Just for yuks, when you read this article, try substituting student-athletes for coaches every time you read a compensation reference.
It’s not rocket science, folks. Schools will pay what they can afford to pay, just like any other business venture.
The NCAA’s day in the life of a student-athlete video isn’t exactly getting boffo reviews from student-athletes.
A sampling of the reviews:
“Completely inaccurate, honestly,” said Tyler Cook, an Iowa forward.
“It’s not true,” said his teammate, Jordan Bohannon.
“I’m a current NCAA athlete, I don’t want to say anything to get in trouble, but that’s not accurate,” said Ryan Kriener, another Iowa player.
“We kind of work a little bit harder than that,” said Grant Williams, the Tennessee forward, who spoke with a touch of modesty.
“I feel like they left out a few things,” said David Crisp, a Washington guard.
Then again, they’re not the target audience.
To what should be nobody’s surprise, the NCAA is appealing Judge Wilken’s ruling and doing so with its usual class.
The NCAA and a group of major conferences on Friday night asked the 9th U.S. Circuit of Appeals to overturn a recent ruling that the association’s limits on athlete compensation violate antitrust laws and that the association cannot limit benefits related to education for athletes playing Division I men’s or women’s basketball or Bowl Subdivision football.
In a brief notice of appeal, the NCAA and the conferences wrote that they are seeking review of U.S. District Judge Claudia Wilken’s injunction, her findings of fact and law, her earlier summary judgment ruling “and all other orders, rulings, and decisions in this litigation.”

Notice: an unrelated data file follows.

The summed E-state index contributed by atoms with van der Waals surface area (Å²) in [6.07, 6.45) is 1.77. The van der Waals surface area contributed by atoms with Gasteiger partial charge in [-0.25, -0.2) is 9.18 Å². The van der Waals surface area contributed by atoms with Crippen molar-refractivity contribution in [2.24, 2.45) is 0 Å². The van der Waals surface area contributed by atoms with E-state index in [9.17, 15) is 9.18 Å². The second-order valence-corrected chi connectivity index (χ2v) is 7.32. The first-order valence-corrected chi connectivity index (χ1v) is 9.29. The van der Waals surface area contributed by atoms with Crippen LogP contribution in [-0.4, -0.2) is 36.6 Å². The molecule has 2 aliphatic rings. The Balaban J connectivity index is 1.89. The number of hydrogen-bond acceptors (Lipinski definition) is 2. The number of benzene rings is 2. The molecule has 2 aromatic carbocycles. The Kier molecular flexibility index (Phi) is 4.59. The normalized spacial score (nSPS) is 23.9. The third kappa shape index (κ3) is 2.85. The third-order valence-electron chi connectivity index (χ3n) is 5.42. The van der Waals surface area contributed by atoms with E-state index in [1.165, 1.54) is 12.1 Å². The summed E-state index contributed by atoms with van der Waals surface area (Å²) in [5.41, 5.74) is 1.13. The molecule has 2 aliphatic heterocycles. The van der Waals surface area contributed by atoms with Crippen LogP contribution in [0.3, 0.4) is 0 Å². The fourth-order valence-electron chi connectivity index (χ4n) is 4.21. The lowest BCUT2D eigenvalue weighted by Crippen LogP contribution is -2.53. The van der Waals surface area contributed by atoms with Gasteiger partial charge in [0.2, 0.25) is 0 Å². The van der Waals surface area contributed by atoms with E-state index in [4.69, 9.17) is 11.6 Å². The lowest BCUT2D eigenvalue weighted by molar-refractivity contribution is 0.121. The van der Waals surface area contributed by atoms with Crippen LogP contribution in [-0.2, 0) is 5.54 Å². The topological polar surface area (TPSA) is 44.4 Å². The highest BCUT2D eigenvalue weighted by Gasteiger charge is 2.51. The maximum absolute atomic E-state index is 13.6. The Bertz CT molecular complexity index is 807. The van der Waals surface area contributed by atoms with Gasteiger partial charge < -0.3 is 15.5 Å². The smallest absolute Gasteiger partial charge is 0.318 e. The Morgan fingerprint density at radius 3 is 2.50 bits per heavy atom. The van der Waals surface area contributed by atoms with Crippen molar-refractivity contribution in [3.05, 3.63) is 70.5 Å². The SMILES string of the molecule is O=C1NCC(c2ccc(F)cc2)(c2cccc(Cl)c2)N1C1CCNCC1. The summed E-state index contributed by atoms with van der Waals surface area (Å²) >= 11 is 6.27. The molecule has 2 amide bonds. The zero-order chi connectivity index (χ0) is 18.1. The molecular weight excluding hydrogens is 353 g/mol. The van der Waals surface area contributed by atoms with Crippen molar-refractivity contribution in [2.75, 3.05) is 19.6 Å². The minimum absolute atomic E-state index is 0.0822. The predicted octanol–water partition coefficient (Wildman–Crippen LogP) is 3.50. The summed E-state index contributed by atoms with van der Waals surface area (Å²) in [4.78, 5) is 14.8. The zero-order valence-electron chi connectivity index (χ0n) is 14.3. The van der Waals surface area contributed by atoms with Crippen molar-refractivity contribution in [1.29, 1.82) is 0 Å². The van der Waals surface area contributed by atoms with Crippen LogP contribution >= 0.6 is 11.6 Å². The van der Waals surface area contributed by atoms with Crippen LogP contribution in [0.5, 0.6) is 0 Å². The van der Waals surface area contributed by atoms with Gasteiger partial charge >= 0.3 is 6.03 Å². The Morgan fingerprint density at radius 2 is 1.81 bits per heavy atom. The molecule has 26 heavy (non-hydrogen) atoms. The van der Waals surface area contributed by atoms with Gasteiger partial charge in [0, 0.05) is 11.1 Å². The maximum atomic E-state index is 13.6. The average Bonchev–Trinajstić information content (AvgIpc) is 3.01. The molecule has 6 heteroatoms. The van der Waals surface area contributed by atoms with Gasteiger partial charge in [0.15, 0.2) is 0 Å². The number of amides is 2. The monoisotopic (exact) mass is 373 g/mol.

… On Friday night, the NCAA’s Remy issued a statement that read, in part: “While the District Court upheld the distinction between full-time students who play college sports and professional athletes, it erred by giving itself authority to micromanage decisions about education-related support. We believe, and the Supreme Court has recognized, that NCAA member schools and conferences are best positioned to strengthen and revise their rules to better support student-athletes, rather than forcing these issues into continuous litigation.”
Yeah, how dare a judge rule on an issue she’s already ruled on in a similar way, a ruling that was upheld on appeal?
The thing here is that the NCAA got a win from her on the most important thing to it, and yet, it’s not enough. The NCAA’s gonna NCAA. Always.
You may think it’s a kid’s game, played by amateurs, but how come all these people with money keep showing up?
When Virginia left Spectrum Center in Charlotte last year, tournament officials re-routed their bus because they feared threats from gamblers. Policemen stood guard that night on their hotel floor. Even now, guard Kyle Guy said he’ll randomly get requests from people on Venmo to pay them money they lost betting on Virginia in last year’s tournament.
“Some people don’t let it go on social media,” Guy said. “I don’t pay them, by the way.”
Of course not. That would be an NCAA violation. (I keed, I keed… I think.)
Remember, kids, it’s what’s on the front of the jersey that counts.
The NCAA graciously thanks Zion for his service.
Okay, first of all, this is a dumb comment.
“If anybody thinks we can hold on to this model, which has probably never worked as intended, they’re dreaming.” [Emphasis added.]
Dude, you’re dreaming. The schools and the NCAA are fighting tooth and nail to preserve the status quo precisely because it is working as intended. At least for them, and for them, that’s all that counts.
That being said, this, if representative, should be an unsettling narrative.
The public increasingly agrees. A 2017 Seton Hall Sports Poll found 60 percent of people think a scholarship is sufficient compensation for college athletes, down from 71 percent in 2013. Forty percent believe athletes are exploited by not sharing in the revenue they generate, the highest number in the poll’s 10 years.
The NCAA may ignore a lot of things, but when it comes to cash flow, that’s one eagle-eyed bunch. I imagine there’s concern over losing the narrative in the court of public perception, but the problem comes in devising a feel-good strategy to overcome that. The NCAA doesn’t do proactive well.